• Conducting layers — Sit on either side of the semiconductor layer, the conducting material collects the energy produced
  • Anti-reflection coating — This layer is applied to the side of the cell that is facing the sun and is used to reduce the amount of light that is reflected off of the PV cell
  • Frames and Glass — The PV cell is encased in a frame, usually made of aluminum, and is covered by a protective layer of glass to avoid damage to the cell

How does a photovoltaic cell work?

PV cells convert light into electrical energy through a process called the photovoltaic effect. As previously mentioned, his was first observed in 1839 by Edmond Becquerel and works in the following way:

  • Two layers of semiconductor, p-type and n-type, are put together to form a p-n junction

  • Electrons move between the two layers to form an electrical field, which causes positively charged particles to move in one direction and negatively charged particles to move in the other

  • When photons, energy particles in light, hit the semiconductor layer, the energy they are carrying is transferred to the electrons in the p-n junction

  • These electrons move to a higher energy level and move through the semiconductor material

  • Due to the electrical field in the p-n junction, the electrons move in one direction creating an electrical current 

  • This electrical energy can then be transferred or stored

How are solar panels and photovoltaic cells made?

There are a number of different types of PV cells, including silicon-based, thin-film, and perovskite

Silicon-based cells are far and away the most popular type of PV cells. They are made by forming a crystalline silicon lattice that is very efficient at converting light into electricity. With silicon being very abundant and the crystalline lattice fairly easy to manufacture, silicon-based cells offer high power output, low-cost cells with a long life expectancy.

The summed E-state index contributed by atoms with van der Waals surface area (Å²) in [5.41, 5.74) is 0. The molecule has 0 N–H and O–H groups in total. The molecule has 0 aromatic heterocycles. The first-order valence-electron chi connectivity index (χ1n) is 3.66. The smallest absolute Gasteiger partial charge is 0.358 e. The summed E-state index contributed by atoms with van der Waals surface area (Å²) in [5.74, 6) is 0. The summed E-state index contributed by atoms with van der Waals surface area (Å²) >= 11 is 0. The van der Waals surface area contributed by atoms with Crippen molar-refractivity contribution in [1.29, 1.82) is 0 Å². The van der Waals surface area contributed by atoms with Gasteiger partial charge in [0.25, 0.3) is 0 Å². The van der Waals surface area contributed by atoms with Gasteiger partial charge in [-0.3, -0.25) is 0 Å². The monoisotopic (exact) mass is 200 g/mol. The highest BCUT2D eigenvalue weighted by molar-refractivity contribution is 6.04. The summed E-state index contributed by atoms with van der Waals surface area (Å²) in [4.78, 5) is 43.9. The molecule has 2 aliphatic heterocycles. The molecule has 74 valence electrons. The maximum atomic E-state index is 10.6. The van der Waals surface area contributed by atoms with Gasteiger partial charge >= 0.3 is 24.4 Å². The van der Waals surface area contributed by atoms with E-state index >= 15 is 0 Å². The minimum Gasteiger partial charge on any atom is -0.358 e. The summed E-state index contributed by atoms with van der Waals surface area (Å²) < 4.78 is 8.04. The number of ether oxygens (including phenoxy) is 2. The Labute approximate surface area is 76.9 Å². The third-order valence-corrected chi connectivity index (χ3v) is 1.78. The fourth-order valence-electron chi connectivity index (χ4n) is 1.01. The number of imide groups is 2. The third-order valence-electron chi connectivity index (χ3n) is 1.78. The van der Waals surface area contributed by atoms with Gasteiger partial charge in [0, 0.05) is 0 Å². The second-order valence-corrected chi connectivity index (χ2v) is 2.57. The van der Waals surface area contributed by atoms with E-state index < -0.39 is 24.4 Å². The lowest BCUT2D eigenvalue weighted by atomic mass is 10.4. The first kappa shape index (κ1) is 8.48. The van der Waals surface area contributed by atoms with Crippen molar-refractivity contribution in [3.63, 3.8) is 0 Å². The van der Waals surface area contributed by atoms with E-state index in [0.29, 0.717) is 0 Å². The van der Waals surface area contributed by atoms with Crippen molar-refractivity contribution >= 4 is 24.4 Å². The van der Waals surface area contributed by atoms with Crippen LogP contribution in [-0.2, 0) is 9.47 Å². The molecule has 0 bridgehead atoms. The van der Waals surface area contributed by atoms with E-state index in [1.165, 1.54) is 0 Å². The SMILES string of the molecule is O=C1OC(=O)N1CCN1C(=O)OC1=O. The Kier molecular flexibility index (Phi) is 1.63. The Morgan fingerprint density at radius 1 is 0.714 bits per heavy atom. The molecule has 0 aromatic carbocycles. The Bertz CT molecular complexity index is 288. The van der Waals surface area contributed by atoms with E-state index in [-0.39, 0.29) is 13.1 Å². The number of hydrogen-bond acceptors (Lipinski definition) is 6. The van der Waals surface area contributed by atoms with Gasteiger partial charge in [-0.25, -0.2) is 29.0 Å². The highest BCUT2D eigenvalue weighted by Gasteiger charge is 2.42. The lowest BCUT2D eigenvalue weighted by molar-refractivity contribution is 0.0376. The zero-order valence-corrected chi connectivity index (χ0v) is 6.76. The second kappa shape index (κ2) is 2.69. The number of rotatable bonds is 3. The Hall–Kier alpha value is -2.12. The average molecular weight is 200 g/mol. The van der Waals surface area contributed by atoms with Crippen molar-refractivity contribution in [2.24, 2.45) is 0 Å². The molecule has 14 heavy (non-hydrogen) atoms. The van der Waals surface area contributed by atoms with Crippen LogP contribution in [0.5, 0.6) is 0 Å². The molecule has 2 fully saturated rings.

Thin-film PV cells are made by laying one or several layers of conducting material, usually cadmium telluride or copper indium gallium diselenide, directly on either the front or back of the module’s surface.

Perovskite cells are a relatively new development in the PV space, but one that has advanced more rapidly than any other. They are made by layering conducting materials onto a supportive layer known as a substrate. They provide high energy efficiency, similar silicon-based cells, and research is being done into increasing their longevity.

Solar panels, or modules, are then manufactured by taking individual solar cells and clustering them together into one structure.


The cost of photovoltaic materials

As covered in the previous section, there are a number of different materials that solar photovoltaic modules can be made from. These are specific materials that can be used to most effectively generate the photovoltaic effect and in turn produce electricity. Due to the limited number of suitable materials for PV module construction, the prices of said materials are intrinsically linked to the cost of module manufacturing.

Given its place as the most popular, and arguably most important, material in PV module development, polysilicon prices are most closely tied to the overall price of photovoltaic modules. There has been a great deal of movement in the price of polysilicon in recent years, with the material currently experiencing a low, leading to lower prices for PV modules.

In China, however, the world’s largest solar module manufacturer has seen an increase in polysilicon prices in recent months. The fluctuations in prices are driven by a variety of factors, such as bounce back after the pandemic and tariffs on imports and exports. In practice, these fluctuations can lead to instability in the market and can stunt progress when it is needed most.

Of course, polysilicon is not the only material used in the manufacture of solar modules. Aluminum, for example, is used in almost every solar panel made, regardless of the type of the panel, again tying the price of the metal inextricably to the cost of manufacture.

Other materials, such as perovskite, cadmium, and copper are also used in the manufacture of different types of PV panels and their costs must be taken into account, especially given their relative scarcity compared to silicon and aluminum.

What is a photovoltaic system?

A photovoltaic system refers to the entire system created to produce electricity and delivers it to either the grid or to end users. There are two main types of PV systems:

  • Grid-connected (on-grid) — These PV systems are directly connected to the electrical grid and deliver electricity straight to the main supply